We all know that sleep is important for overall good health. But you might not know just how much that statement is true. Sleep is when our bodies repair themselves and when our brains process all the things we learned and experienced the day before; depriving yourself of sleep can sabotage your weight, your memory, and may even put you at risk for conditions like high blood pressure and Type 2 diabetes.
Meanwhile, the CDC says that one in three Americans don’t get enough sleep—a problem that has officially been declared a public health issue. This has some pretty serious health consequences, especially when it comes to pain. As Dr. Andrew Kerklaan, chiropractic doctor and founder of Dr. Kerklaan Therapeutics explains: “In chronic pain your sleep is impacted, which causes your mood and energy levels to diminish and your pain increases as a result.” It’s a classic snowball effect. “You get stuck in a cycle of pain and poor sleep and bad mood and energy and more pain,” he continues.
So, the question is: How do we make sure we get adequate amounts of high-quality sleep?
Here are five tips straight from Dr. Kerklaan himself.
1. Watch what you’re eating and drinking
Avoiding sugar and caffeine late at night might seem like obvious advice, but according to Dr. K: “It’s often hard for us to follow the simplest advice when it comes to sleep.” If you’re having trouble getting to sleep, watch your caffeine intake, especially sources of caffeine—like tea, chocolate, and kombucha—that you might not be aware of. Dr. Kerklaan also recommends watching your alcohol intake, since it can interfere with your sleep in a major way.
2. Move your body
“Get exercise, even if it’s just a walk after dinner,” says Dr. K. Countless studies have connected physical activity to better sleep. In fact, according to Charlene Gamaldo, M.D., medical director of Johns Hopkins Center for Sleep, “We have solid evidence that exercise does, in fact, help you fall asleep more quickly and improves sleep quality.”
And you don’t have to run a marathon or become a Soul Cycle fanatic, either. “Anything that clears your mind, gets oxygen in your body, and helps your muscles relax will do it,” says Dr. K. This could be swimming, walking, biking, gardening, yoga, dancing, tennis—the options are endless.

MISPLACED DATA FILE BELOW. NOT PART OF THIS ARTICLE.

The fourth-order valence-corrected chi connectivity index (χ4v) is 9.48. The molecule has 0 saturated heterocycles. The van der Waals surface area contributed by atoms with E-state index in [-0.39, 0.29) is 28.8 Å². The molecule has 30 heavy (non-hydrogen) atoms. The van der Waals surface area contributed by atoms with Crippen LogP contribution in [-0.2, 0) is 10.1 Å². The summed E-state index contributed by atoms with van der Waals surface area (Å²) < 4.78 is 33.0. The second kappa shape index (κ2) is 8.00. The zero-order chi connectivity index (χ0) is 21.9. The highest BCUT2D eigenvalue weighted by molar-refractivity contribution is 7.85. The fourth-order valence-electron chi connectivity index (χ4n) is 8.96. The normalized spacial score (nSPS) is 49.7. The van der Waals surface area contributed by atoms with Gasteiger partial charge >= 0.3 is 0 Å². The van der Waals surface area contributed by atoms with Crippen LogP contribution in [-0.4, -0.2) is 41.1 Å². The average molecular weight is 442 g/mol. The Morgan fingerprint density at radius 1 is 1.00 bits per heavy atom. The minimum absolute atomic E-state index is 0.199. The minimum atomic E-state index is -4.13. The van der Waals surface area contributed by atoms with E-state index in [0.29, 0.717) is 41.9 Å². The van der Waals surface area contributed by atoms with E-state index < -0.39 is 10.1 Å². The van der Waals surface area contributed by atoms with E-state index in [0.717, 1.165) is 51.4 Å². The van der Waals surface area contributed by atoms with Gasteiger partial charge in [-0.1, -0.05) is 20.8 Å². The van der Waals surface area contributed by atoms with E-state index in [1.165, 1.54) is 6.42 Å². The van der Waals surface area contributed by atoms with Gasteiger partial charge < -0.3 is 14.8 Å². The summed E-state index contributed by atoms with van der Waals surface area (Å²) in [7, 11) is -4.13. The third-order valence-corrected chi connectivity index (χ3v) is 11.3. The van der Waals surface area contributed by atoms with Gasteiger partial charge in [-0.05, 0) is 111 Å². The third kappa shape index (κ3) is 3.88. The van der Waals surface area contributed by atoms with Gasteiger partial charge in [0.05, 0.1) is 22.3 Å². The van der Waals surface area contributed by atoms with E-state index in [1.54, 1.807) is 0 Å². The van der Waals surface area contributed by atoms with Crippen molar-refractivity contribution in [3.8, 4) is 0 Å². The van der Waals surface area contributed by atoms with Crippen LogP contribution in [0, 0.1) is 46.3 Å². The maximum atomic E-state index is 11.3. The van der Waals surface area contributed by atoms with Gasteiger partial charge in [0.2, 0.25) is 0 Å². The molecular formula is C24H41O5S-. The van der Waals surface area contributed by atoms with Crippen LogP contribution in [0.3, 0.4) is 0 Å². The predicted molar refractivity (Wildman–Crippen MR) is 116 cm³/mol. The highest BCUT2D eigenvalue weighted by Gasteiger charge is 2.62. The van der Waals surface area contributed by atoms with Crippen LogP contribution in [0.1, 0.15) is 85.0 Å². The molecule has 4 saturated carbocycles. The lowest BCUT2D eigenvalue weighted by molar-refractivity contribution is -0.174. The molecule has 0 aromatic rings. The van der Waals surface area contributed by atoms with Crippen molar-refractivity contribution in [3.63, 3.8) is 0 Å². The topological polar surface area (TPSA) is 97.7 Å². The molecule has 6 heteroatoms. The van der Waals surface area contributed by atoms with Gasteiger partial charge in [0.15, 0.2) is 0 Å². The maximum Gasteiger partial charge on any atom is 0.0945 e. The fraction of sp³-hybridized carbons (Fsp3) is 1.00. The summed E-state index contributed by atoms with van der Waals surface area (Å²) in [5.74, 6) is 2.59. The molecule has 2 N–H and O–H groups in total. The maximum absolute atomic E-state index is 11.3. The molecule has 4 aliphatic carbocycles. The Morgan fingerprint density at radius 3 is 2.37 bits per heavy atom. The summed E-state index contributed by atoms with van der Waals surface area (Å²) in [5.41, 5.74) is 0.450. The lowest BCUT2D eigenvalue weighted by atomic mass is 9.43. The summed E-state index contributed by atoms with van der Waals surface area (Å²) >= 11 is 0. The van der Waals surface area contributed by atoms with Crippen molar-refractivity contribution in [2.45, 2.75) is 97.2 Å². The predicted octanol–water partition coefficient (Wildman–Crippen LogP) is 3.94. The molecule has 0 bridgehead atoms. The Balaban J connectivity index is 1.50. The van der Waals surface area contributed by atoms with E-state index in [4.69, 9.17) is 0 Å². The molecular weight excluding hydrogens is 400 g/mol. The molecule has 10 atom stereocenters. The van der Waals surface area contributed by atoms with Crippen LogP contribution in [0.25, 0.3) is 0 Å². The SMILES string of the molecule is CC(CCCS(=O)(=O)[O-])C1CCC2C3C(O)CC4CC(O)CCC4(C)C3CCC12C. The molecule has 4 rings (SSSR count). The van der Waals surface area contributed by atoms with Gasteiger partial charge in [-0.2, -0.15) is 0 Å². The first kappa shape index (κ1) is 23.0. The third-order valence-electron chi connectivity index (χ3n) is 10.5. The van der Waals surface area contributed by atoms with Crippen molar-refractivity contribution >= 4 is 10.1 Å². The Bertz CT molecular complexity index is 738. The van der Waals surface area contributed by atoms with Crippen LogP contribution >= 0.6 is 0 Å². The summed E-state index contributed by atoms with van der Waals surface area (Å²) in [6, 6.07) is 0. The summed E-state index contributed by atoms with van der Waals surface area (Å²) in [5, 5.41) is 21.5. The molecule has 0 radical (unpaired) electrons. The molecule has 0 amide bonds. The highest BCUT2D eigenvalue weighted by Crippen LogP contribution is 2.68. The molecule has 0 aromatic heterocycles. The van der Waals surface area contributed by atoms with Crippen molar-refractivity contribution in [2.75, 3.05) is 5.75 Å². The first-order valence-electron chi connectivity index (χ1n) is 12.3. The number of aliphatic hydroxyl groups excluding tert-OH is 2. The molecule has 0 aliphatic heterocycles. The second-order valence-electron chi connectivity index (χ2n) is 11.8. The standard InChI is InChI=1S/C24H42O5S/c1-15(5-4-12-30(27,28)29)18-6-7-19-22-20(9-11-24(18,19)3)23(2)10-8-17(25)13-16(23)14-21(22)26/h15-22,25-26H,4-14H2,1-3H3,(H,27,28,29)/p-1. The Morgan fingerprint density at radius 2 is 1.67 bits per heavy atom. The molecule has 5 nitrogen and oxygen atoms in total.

3. Optimize your sleep environment
If you’re having trouble falling asleep and staying asleep, it might have more to do with your environment than your sleep. So what is the optimal sleep environment? “The room should be completely dark and cool,” says Dr. K. The way you’re sleeping and what you’re sleeping on may also play a role. “Many people are also sleeping on super old mattresses, so pay attention to the posture and the ergonomic side of how you’re sleeping as well,” he continues. If you’re having trouble getting comfortable, it might be worth a trip to a chiropractor to find out why.
4. Try CBD
“CBD offers fantastic potential in terms of releasing muscle tension and helping you relax,” says Dr. Kerklaan. The Dr. Kerklaan Natural CBD Sleep Cream also contains melatonin, which is known as your sleep hormone and is absorbed through the skin along with CBD. “The cream can be a great part of any sleep ritual,” he continues, which brings us to…
5. Have a pre-sleep ritual
One of the best ways to safeguard your sleep is to establish a sleep ritual at the end of the day, it will help you turn off and relax. So where do you begin? “You can start with restricting your work hours so you have time to wind down before bed,” says Dr. Kerklaan.
Then, turn off all your electronics, lower the lights, and then read, journal, meditate, apply your CBD Sleep Cream, or listen to calming music. Carving out this time for yourself might just make the difference between having great sleep and not.